Centralization of federal party powers, leaving the grassroots to burn

First published: October 11, 2004

The discussion of pan-Canadianism in David E. Smith’s article Party Government in Canada – and the analysis of it in Ties that Bind, by James Bickerton, et. al. – explains the evolution of the link between government and citizens and how the relationship is now more centralized, controlled by an elite few, with diminished regard for the diversity of ideas and visions for the country. While the authors in Ties that Bind give us an analysis up to the period of Brian Mulroney and the 1993 election, which nearly wiped out the federal Progressive Conservatives; it would be an interesting exercise to extend this analysis to the Liberal governments of Jean Chrétien and Paul Martin.

If Smith is right, the governing party determines Canada’s political development. He argues prime ministers before 1914 were nation builders, but simultaneously kept very strong local ties under the influence of the middle class and professionals. From here, subsequent prime ministers and power structures would evolve further and further away from these local roots to create a system where individual Canadians, regions and interests would dissolve into a “single political community”, as described in Ties that Bind.

Rather than the unifying and broadening effects of increased local debate, which Smith calls for at the end of his essay, the most recent governing parties have moved still further from the party grassroots. Now more than ever, the current system centralizes power in the prime minister’s office, with backbench members of parliament and local constituencies having less and less influence. Pollsters, insiders and handpicked academics, rather than constituency members, determine policies. Local party membership is extremely low between elections and members are rarely active until nomination meetings or the election writ is dropped. Suddenly, the party ranks swells as candidates go on a membership blitz to win the nomination, soliciting members who have little regard to party policy or ideology. In between elections, annual policy conventions are little more than social occasions for stalwarts to hobnob rather than serious policy discussions aimed at mapping out a direction for the party. This would be especially true for governing parties, who display less regard for local or regional members because they hold power and have the backing of the entire civil service to help develop policy. Compare this to those not in power, and those parties are often are more anxious to keep members happy by involving them in party business than face declining core support.

Chrétien moved to entrench power inside the prime minister’s office, keeping only a few close friends, advisors and pollsters to guide his actions. Cabinet was filled with loyalists, leaving backbenchers with little or no input. Even key institutional positions were filled with patronage appointments of the prime minister’s allies. Those working in the PMO guided the tightly orchestrated agenda, with the prime minister’s blessing. We only have to look at the current investigation into the advertising scandal to see the inner workings of this system. It was also exemplified after the 1995 constitutional crisis when the federal government won. Chrétien often displayed total disregard for regional interests, scoffing at Ontario, Quebec and Alberta as they vied for more provincial autonomy.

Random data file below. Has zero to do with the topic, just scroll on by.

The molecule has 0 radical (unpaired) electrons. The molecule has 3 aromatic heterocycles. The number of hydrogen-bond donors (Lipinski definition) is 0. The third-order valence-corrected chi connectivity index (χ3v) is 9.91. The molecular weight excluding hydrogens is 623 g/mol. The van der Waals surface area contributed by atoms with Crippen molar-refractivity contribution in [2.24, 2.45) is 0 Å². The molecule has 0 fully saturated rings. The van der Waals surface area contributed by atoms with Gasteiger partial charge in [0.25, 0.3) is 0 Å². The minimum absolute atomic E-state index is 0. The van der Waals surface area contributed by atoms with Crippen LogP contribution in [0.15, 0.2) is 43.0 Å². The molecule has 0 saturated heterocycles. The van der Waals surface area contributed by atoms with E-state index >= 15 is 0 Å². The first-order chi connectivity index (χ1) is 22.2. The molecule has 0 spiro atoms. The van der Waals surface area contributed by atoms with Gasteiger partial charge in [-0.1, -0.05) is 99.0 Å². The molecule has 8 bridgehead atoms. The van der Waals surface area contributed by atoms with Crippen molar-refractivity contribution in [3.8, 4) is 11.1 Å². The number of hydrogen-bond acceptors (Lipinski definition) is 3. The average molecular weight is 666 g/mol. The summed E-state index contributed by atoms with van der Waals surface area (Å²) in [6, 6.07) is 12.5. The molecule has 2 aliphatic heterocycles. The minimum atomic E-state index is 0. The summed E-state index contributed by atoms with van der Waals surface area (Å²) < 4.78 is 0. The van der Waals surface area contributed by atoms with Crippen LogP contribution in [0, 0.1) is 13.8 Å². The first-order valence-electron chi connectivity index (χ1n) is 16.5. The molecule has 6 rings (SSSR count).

Martin has done little to remedy this, despite a leadership campaign and an election where he espoused his concerns about the democratic deficit. Scholars like Donald J. Savoie, in his book Breaking the Bargain, express deep concern Martin will be able to overcome the current system. This concern is echoed by Graham Fraser, in his Sunday column in the Toronto Star (Oct. 10, 2004), where he states there have been two examples of Martin’s style, which demonstrate a clear weakness . At both the health-care summit and the throne speech last week, Martin tried to impose his government’s agenda, only to scramble to negotiate an eleventh-hour disaster. Fraser points out the Liberals failed to fully consult and underestimated the regional opposition in both cases.

Smith might argue both men are stuck in a pan-Canadian perspective, where they are putting the national interest before all others. But, as we have recently witnessed, that may be impossible, particularly with a minority government. With a special deal for Quebec during the health care summit and the non-confidence vote of last week, regional and localize interests are going to be forced upon the government. This still does not address Smith’s vision for a revitalized grassroots approach, but he might take solace that the governing party is moving in the right direction by looking to be more consultative, even if it is only with opposition parties. Local party activists may also find a few crumbs as Martin’s government may be a forced to revisit brokerage politics in an attempt to poach voters to win a majority in the next election.

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